The stories she tells show that she reveled in accomplishing that. She talks about caring for an older farmer who had been injured in a tractor accident. At one point as he began to get better, he kept motioning toward his face. Still connected to a breathing tube, he could not talk. She knew he was trying to ask for a shave. Lacie recounts:

“I got some hot water and put some wash cloths in there. I sat him in a reclining chair and leaned him back and said, ‘Here we are at the barber shop’ and gave him a really good shave. He kept touching his face and giving me thumbs up. The shave wasn’t necessary to get him better, but we had fixed all of the acute things, and this was important for helping him feel better. We have to do some things to help them feel good mentally.”

When Lacie began in nursing, the hospital system enabled nurses to help patients feel better. But that changed.

In the fall of 2013, the hospital corporation laid off 800 workers, including Lacie’s mother, who had worked there 25 years. At about the same time, IU Health instituted a management method described as “going lean.” What that meant to Lacie was that the hospital system had the best doctors and nurses and staff but was setting them up to fail at meeting goals like treating their patients like their grandfathers.

“They wanted us to do more with less. And they would say that. Everything was about cost, cost, cost. But we care about patients over profits,” she said. It meant there was rarely time to give a farmer a shave.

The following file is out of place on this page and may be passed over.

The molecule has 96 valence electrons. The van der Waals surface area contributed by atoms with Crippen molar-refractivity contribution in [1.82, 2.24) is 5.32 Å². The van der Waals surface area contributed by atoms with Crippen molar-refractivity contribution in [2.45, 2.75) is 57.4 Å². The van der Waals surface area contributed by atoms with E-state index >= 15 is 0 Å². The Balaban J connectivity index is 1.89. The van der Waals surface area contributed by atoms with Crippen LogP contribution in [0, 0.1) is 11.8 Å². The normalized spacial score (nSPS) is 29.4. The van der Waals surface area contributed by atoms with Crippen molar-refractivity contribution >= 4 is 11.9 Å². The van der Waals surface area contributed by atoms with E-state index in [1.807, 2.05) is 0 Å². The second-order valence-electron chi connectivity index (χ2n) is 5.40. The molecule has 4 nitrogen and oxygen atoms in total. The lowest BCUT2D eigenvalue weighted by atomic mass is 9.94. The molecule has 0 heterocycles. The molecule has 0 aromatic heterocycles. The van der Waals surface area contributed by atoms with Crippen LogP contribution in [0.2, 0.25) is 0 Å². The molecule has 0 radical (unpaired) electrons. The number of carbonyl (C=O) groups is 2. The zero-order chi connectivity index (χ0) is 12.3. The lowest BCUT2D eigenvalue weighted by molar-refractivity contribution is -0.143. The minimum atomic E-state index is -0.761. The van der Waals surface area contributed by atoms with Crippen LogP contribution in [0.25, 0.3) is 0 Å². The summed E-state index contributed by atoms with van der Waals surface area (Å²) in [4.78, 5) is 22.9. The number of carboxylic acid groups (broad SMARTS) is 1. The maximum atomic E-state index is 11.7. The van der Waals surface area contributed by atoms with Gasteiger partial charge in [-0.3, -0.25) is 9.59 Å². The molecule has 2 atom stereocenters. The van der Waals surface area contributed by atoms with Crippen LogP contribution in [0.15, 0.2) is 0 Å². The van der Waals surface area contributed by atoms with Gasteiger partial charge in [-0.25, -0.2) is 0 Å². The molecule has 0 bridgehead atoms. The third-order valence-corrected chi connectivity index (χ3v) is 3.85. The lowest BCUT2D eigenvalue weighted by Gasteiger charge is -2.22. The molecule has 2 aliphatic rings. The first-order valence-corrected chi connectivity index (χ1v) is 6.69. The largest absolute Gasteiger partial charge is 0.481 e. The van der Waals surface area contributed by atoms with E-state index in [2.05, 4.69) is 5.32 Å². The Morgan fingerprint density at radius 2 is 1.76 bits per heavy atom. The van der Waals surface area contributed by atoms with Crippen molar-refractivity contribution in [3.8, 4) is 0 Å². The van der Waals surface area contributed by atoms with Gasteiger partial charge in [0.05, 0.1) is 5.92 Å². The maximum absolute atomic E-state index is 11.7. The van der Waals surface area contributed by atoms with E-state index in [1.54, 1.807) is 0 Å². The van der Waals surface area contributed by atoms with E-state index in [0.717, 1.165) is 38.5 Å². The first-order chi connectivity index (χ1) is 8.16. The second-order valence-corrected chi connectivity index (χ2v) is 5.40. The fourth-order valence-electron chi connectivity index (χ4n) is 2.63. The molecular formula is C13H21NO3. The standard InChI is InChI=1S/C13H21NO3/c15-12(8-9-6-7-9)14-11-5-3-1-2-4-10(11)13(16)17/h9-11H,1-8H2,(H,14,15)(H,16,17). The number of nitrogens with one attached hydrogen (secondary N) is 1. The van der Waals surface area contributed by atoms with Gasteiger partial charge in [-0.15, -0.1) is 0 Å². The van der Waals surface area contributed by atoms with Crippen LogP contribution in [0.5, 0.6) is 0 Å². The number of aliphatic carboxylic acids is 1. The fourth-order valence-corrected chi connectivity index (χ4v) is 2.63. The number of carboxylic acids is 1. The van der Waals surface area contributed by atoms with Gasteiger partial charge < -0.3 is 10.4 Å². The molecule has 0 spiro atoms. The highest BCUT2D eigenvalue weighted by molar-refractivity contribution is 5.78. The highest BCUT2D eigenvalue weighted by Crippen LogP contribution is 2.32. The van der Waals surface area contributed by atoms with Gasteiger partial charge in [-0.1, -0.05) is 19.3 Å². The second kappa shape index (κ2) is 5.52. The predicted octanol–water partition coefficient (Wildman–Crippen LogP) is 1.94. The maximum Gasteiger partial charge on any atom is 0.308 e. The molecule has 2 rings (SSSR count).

Lacie says nurses began talking about being in moral distress, “People were leaving the hospital and going home and crying because they felt they did not take good care of their patients.” They did all the basics. They gave patients all of the medications but had no time to talk to them like they were human beings. “If you are not spoken to, you feel like a specimen, not a person,” Lacie explains. Feeling like a specimen does not help heal.

That’s when the union talk started. Because her father and grandfather were union men, Lacie said family experience had taught her that unions could put workers in a position to get CEOs to listen. “I knew unions were a way to stack up enough people so they were on a level playing field with the CEO,” she said.

Earlier this year, the IU nurses chose the USW to help them organize and began holding informational meetings, three a day, twice a week. Lots of nurses attended. They discussed problems at work and how organizing could be a solution. “People were encouraged because they wanted to do something, not just talk about it,” Lacie says.

In March, Lacie and several other nurses began asking co-workers if they were willing to sign a card petitioning for an election that would determine whether they could form a union.

Lacie was careful to do this only while she was on lunch and other breaks. She cautioned co-workers not to sign unless they too were on a break. She chatted with on-duty nurses but did not take their signatures. Even so, on her third day of doing this, IU Health Inc. officials accused her of accepting signatures from nurses who were on duty.